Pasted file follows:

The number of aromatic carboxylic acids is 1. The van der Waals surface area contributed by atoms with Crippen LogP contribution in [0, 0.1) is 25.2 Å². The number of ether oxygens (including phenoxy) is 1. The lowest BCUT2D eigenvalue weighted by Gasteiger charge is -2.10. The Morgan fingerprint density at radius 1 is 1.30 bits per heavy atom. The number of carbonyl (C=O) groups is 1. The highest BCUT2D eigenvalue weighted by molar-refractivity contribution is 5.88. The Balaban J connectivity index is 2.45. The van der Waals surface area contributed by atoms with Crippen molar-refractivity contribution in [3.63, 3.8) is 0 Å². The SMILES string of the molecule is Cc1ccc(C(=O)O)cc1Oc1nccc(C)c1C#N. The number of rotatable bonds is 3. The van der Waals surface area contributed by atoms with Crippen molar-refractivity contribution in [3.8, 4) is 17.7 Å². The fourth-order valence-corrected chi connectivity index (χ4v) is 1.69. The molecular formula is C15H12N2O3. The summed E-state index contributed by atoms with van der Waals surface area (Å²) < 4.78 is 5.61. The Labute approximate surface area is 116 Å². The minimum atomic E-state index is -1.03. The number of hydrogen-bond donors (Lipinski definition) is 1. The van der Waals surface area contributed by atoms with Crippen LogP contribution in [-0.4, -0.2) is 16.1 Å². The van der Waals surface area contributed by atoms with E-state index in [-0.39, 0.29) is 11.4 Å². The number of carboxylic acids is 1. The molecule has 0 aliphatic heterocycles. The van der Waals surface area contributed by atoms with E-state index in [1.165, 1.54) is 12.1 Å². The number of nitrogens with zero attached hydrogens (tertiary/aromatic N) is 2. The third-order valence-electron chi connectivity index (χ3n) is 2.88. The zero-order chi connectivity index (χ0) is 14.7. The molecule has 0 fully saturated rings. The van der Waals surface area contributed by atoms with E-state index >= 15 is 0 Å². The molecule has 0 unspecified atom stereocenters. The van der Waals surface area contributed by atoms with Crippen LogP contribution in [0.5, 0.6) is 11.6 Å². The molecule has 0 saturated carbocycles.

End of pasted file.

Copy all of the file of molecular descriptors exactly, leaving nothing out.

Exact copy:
The number of aromatic carboxylic acids is 1. The van der Waals surface area contributed by atoms with Crippen LogP contribution in [0, 0.1) is 25.2 Å². The number of ether oxygens (including phenoxy) is 1. The lowest BCUT2D eigenvalue weighted by Gasteiger charge is -2.10. The Morgan fingerprint density at radius 1 is 1.30 bits per heavy atom. The number of carbonyl (C=O) groups is 1. The highest BCUT2D eigenvalue weighted by molar-refractivity contribution is 5.88. The Balaban J connectivity index is 2.45. The van der Waals surface area contributed by atoms with Crippen molar-refractivity contribution in [3.63, 3.8) is 0 Å². The SMILES string of the molecule is Cc1ccc(C(=O)O)cc1Oc1nccc(C)c1C#N. The number of rotatable bonds is 3. The van der Waals surface area contributed by atoms with Crippen molar-refractivity contribution in [3.8, 4) is 17.7 Å². The fourth-order valence-corrected chi connectivity index (χ4v) is 1.69. The molecular formula is C15H12N2O3. The summed E-state index contributed by atoms with van der Waals surface area (Å²) < 4.78 is 5.61. The Labute approximate surface area is 116 Å². The minimum atomic E-state index is -1.03. The number of hydrogen-bond donors (Lipinski definition) is 1. The van der Waals surface area contributed by atoms with Crippen LogP contribution in [-0.4, -0.2) is 16.1 Å². The van der Waals surface area contributed by atoms with E-state index in [-0.39, 0.29) is 11.4 Å². The number of carboxylic acids is 1. The molecule has 0 aliphatic heterocycles. The van der Waals surface area contributed by atoms with E-state index in [1.165, 1.54) is 12.1 Å². The number of nitrogens with zero attached hydrogens (tertiary/aromatic N) is 2. The third-order valence-electron chi connectivity index (χ3n) is 2.88. The zero-order chi connectivity index (χ0) is 14.7. The molecule has 0 fully saturated rings. The van der Waals surface area contributed by atoms with E-state index >= 15 is 0 Å². The molecule has 0 unspecified atom stereocenters. The van der Waals surface area contributed by atoms with Crippen LogP contribution in [0.5, 0.6) is 11.6 Å². The molecule has 0 saturated carbocycles.